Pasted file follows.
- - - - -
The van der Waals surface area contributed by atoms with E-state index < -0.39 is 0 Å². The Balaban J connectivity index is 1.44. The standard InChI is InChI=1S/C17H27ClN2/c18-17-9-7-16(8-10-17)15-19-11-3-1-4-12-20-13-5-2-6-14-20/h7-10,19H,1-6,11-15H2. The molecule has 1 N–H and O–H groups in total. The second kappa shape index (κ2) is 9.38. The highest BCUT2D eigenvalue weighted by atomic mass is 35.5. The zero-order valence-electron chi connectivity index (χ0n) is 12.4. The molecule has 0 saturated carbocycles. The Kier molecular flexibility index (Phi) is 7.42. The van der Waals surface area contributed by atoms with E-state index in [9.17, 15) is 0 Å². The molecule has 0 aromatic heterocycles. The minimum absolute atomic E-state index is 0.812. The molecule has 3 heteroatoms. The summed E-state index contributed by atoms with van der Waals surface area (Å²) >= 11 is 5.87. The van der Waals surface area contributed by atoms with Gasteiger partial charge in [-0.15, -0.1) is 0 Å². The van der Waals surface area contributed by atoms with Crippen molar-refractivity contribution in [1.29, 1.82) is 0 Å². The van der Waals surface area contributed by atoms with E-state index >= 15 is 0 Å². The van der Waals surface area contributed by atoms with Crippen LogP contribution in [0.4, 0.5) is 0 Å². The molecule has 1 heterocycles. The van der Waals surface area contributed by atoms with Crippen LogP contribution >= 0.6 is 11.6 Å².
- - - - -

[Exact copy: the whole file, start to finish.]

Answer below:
The van der Waals surface area contributed by atoms with E-state index < -0.39 is 0 Å². The Balaban J connectivity index is 1.44. The standard InChI is InChI=1S/C17H27ClN2/c18-17-9-7-16(8-10-17)15-19-11-3-1-4-12-20-13-5-2-6-14-20/h7-10,19H,1-6,11-15H2. The molecule has 1 N–H and O–H groups in total. The second kappa shape index (κ2) is 9.38. The highest BCUT2D eigenvalue weighted by atomic mass is 35.5. The zero-order valence-electron chi connectivity index (χ0n) is 12.4. The molecule has 0 saturated carbocycles. The Kier molecular flexibility index (Phi) is 7.42. The van der Waals surface area contributed by atoms with E-state index in [9.17, 15) is 0 Å². The molecule has 0 aromatic heterocycles. The minimum absolute atomic E-state index is 0.812. The molecule has 3 heteroatoms. The summed E-state index contributed by atoms with van der Waals surface area (Å²) >= 11 is 5.87. The van der Waals surface area contributed by atoms with Gasteiger partial charge in [-0.15, -0.1) is 0 Å². The van der Waals surface area contributed by atoms with Crippen molar-refractivity contribution in [1.29, 1.82) is 0 Å². The van der Waals surface area contributed by atoms with E-state index >= 15 is 0 Å². The van der Waals surface area contributed by atoms with Crippen LogP contribution in [0.4, 0.5) is 0 Å². The molecule has 1 heterocycles. The van der Waals surface area contributed by atoms with Crippen LogP contribution >= 0.6 is 11.6 Å².